'Bewildering' Fun Revival For Our Reviewer

Liz Vercoe reviews Losing Venice at the Orange Tree Theatre, Richmond

cast of Losing Venice
(l-r) Christopher Logan, Remus Brooks and Tim Delap , image credit Helen Maybanks


Losing Venice runs until 20 October 1hour 50 minutes including interval.

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Here's a fun revival after 33 years of a play that blitzes together Restoration comedy, farce, warring countries and the battling of the classes and sexes, says a bewildered Liz Vercoe.

This play is a bit like Doctor Who's Tardis, it's bigger on the inside... So much so, in fact, that I'm pretty sure I spotted only a fraction of the ideas being bandied about. Reading the programme wasn't much help, although I now know 110 per cent more about Spain's 16th century Duke of Osuna and the poet Quevedo! Just don't test me.

For theirs is the story that the 1985 play was "loosely" based upon by playwright Jo Clifford, an expert in Spanish and Arabic among her many writing talents. Under Clifford's clever penmanship, these two men's attempts to revive the flagging reputation of the Spanish Empire among its European partners – one through ruthless warfare, the other through satirical attack on Spain's head-in-the-sand leaders – is really only an excuse to throw in lashings of sexual dysfunction and thwarted function, questions about what it means to be a man and what it means to be a woman, and how the elite mess up the lives of the working classes. It's a masterclass in the importance of true self-awareness, whether by a person or a whole country, and how anything less leads to someone, somewhere, paying the price. Ponder Brexit if you wish.

It's also the excuse for deliberately OTT acting and delicious costumes and wigs by designer Jess Curtis that meld together pearls and leather, punk and courtly pastiche. All of which, under the direction of the Orange Tree's Paul Miller brings to life the tics and eccentricities of the characters.

Christopher Logan's Quevedo gets laughs from the opening as his poet's soul is trampled by the necessity of being paid by the line by the thick-skinned and thick-headed Duke. His rhyming-couplet-in-a-doublet style is a cross between Kenneth Williams and Mark Gatiss.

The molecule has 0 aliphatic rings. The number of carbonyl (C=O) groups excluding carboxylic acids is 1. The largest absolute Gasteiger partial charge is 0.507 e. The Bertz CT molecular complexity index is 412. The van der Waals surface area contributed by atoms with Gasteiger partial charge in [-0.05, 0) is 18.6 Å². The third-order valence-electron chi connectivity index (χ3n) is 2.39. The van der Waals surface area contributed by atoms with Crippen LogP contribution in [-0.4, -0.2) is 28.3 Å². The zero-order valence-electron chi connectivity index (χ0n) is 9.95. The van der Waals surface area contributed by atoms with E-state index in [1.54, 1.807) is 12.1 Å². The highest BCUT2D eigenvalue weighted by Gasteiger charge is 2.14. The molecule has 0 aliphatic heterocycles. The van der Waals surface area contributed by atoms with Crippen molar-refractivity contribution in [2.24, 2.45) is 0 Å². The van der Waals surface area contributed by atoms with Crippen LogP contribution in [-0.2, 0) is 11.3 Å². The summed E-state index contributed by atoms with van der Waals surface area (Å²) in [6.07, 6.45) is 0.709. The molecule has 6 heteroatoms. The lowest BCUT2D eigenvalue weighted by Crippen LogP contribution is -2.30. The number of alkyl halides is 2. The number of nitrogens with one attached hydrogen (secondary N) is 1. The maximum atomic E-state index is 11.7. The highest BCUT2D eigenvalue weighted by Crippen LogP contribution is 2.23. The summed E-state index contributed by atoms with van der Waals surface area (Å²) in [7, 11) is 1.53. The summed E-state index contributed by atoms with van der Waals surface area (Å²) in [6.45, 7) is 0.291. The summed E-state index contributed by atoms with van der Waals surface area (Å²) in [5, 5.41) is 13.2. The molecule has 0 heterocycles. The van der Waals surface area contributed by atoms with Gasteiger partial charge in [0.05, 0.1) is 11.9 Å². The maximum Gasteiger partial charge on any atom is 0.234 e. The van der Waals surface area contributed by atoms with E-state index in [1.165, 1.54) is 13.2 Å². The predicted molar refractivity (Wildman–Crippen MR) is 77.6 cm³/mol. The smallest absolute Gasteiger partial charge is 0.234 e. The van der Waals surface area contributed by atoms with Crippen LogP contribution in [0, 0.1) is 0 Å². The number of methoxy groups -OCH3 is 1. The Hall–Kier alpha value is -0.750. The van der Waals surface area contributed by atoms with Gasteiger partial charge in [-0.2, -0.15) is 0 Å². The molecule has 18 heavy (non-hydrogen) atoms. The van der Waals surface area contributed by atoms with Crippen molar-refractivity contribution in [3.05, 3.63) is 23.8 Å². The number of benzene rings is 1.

Tim Delap's thigh-slapping, leather codpiece-thrusting Duke is a boy in the outer guise of a caricature male. He's much rather be off to play soldiers and pull off the wings of flies (aka torch foreign villages in the name of saving their country) with the other boys. But he is prepared to shut his eyes and think of Spain in order to consummate his marriage to the virginal and resistant Duchess. What is the point of women? he moans to his poet.

And what is the point of men? asks the Duchess (a wonderful toy-doll-laced- with-poison confection created by Florence Roberts) of her maid Maria. Eleanor Fanyinka's Maria is the voice of sanity running through the play. She's healthily in love with Quevedo's servant Pablo, despite his failings, and attempts to juggle her own needs with being at the beck and call of those round her. (Because of the indisposition of a cast-member on the opening night, Fanyinka also played Sister, a tender creature Pablo wants to rescue from a nunnery in Venice, which gave a nice, if unwritten, symmetry to their development as a couple.)

Duke, poet, and manservant endure pirates and Crete on their way to Venice, a city state that in its own way is as equally lost as Spain, but in which poet Quevedo feels spiritually at home, Pablo is homesick and the Duke drowns in the peaceful soft belly of intellectual ideas and grey areas.

Despite this brilliant, funny cast, there is really too much going on in the lines to work 100 per cent as an evening's light entertainment. But that in itself underlines just how clever it is: the push pull of society between wanting things simple and straightforward (and how the soft life becomes vulnerable to war – or heavy policing – represented by the Duke) and the other side of welcoming the intellectual challenge of living with complexity and nuance but maybe not getting the respect of tougher nations –or trolls – (Quevedo the poet).

It takes a baby in the end to save the day and represent hope for the future and one simple line suddenly seems loaded with meaning: "Oh, it's a girl."

Liz Vercoe


September 21, 2018

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